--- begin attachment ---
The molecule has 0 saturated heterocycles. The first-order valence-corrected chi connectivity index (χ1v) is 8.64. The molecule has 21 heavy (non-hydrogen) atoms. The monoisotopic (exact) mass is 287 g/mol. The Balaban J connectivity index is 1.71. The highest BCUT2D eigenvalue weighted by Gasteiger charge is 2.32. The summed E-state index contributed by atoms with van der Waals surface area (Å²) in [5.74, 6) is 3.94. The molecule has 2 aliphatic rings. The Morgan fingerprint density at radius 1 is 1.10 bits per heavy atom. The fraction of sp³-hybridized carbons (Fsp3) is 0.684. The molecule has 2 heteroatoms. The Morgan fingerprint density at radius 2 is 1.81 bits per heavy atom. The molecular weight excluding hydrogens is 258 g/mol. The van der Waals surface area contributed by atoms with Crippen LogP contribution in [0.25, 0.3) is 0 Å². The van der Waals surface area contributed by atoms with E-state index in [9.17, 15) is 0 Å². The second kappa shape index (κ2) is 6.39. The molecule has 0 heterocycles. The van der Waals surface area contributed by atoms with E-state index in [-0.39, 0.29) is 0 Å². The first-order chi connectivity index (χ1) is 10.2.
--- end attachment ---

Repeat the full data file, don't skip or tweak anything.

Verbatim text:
The molecule has 0 saturated heterocycles. The first-order valence-corrected chi connectivity index (χ1v) is 8.64. The molecule has 21 heavy (non-hydrogen) atoms. The monoisotopic (exact) mass is 287 g/mol. The Balaban J connectivity index is 1.71. The highest BCUT2D eigenvalue weighted by Gasteiger charge is 2.32. The summed E-state index contributed by atoms with van der Waals surface area (Å²) in [5.74, 6) is 3.94. The molecule has 2 aliphatic rings. The Morgan fingerprint density at radius 1 is 1.10 bits per heavy atom. The fraction of sp³-hybridized carbons (Fsp3) is 0.684. The molecule has 2 heteroatoms. The Morgan fingerprint density at radius 2 is 1.81 bits per heavy atom. The molecular weight excluding hydrogens is 258 g/mol. The van der Waals surface area contributed by atoms with Crippen LogP contribution in [0.25, 0.3) is 0 Å². The van der Waals surface area contributed by atoms with E-state index in [9.17, 15) is 0 Å². The second kappa shape index (κ2) is 6.39. The molecule has 0 heterocycles. The van der Waals surface area contributed by atoms with E-state index in [-0.39, 0.29) is 0 Å². The first-order chi connectivity index (χ1) is 10.2.